The weekly newspaper listed 54 churches in and around the village of Carrollton, Ohio, where I pastored a small congregation before moving to my present church. With a low crime rate and a stable population, it should have been an ideal place to marry, settle down, and raise children. Yet a recent year's statistic showed 234 marriages recorded and 231 dissolutions filed.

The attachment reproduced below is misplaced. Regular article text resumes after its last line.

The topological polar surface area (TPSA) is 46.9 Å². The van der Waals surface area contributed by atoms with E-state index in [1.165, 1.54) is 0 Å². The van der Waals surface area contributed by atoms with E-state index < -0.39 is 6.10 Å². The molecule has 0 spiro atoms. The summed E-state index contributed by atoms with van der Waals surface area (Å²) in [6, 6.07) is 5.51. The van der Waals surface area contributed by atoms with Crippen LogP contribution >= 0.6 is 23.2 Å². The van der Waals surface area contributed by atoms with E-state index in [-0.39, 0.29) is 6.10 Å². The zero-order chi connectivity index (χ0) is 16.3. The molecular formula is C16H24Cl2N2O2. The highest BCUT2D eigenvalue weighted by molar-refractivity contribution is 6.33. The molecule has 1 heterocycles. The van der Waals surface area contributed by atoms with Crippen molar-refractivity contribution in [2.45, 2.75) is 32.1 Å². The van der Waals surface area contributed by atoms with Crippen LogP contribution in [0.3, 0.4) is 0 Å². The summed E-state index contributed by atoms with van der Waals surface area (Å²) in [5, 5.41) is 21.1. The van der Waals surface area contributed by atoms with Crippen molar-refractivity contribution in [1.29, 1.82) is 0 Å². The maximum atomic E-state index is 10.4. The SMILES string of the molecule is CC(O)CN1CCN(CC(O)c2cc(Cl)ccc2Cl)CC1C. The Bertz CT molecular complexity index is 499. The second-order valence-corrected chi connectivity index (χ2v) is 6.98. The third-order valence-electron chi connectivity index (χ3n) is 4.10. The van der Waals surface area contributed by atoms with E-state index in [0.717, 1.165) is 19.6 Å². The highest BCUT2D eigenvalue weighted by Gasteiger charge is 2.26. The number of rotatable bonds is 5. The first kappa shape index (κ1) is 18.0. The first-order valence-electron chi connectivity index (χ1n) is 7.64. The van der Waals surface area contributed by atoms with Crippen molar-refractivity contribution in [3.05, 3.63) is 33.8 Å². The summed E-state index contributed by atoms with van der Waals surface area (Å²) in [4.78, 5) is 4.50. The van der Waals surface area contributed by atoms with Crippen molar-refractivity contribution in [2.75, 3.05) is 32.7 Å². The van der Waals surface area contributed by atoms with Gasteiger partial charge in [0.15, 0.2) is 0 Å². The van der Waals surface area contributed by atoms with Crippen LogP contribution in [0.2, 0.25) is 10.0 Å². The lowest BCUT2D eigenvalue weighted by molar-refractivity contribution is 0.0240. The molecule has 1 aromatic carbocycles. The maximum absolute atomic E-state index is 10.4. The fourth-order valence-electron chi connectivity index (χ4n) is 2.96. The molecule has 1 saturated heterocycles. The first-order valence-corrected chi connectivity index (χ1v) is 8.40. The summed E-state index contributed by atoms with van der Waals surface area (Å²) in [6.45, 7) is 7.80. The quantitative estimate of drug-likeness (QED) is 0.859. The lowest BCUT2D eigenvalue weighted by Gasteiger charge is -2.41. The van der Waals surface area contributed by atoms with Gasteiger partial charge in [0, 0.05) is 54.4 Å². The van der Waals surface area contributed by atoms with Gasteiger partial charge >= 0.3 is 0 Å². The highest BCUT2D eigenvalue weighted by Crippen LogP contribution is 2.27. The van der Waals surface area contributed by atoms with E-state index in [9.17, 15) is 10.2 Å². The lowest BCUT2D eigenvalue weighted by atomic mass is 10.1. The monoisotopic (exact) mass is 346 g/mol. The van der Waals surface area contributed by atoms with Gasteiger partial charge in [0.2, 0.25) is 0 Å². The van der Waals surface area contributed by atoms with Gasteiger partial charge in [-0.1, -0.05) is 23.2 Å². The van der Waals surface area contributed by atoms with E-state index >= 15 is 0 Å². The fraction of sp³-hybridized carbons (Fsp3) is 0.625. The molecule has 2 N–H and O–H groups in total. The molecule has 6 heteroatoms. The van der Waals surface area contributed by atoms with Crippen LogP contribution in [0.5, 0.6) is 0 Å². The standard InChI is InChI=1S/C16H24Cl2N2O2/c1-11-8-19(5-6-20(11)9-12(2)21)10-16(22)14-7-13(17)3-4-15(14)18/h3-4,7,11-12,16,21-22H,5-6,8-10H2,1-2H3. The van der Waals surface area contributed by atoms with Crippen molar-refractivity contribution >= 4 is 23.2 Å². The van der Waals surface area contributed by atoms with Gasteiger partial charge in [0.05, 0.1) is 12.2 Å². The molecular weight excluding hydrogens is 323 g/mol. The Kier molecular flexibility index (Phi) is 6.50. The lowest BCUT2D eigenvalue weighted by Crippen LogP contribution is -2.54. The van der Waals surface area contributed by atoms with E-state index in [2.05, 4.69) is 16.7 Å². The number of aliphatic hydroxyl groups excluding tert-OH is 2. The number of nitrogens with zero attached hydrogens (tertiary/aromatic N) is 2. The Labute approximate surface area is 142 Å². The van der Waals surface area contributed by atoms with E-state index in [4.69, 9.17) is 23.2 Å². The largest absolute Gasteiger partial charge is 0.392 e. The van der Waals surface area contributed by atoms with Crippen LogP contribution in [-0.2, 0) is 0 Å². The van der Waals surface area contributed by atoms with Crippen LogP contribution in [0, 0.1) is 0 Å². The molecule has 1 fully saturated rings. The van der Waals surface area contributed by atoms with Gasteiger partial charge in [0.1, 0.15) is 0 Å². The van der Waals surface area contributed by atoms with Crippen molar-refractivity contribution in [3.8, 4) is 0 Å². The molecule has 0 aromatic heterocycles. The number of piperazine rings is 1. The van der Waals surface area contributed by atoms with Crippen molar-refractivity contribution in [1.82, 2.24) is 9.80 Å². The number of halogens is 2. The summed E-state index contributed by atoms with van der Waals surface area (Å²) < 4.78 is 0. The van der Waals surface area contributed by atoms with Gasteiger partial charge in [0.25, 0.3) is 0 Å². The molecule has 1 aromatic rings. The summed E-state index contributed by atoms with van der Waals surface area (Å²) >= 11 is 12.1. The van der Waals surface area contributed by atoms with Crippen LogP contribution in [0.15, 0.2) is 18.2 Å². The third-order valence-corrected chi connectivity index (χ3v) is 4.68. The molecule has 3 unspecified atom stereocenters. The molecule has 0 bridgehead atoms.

Ours was a conservative, evangelical church, yet about one-third of the young people in our youth group—many whose parents were not affiliated with our congregation—came from broken homes. Some had adjusted remarkably well; others had serious emotional and social problems. Would the same pattern be repeated when they grew up and married? Would the quarreling couples or the divorced people who had dropped out of Christian fellowship ever return?
We talked about the problem in the ministerium. "There is at least one thing we can do," suggested one young pastor. "We can exchange ideas about how ...1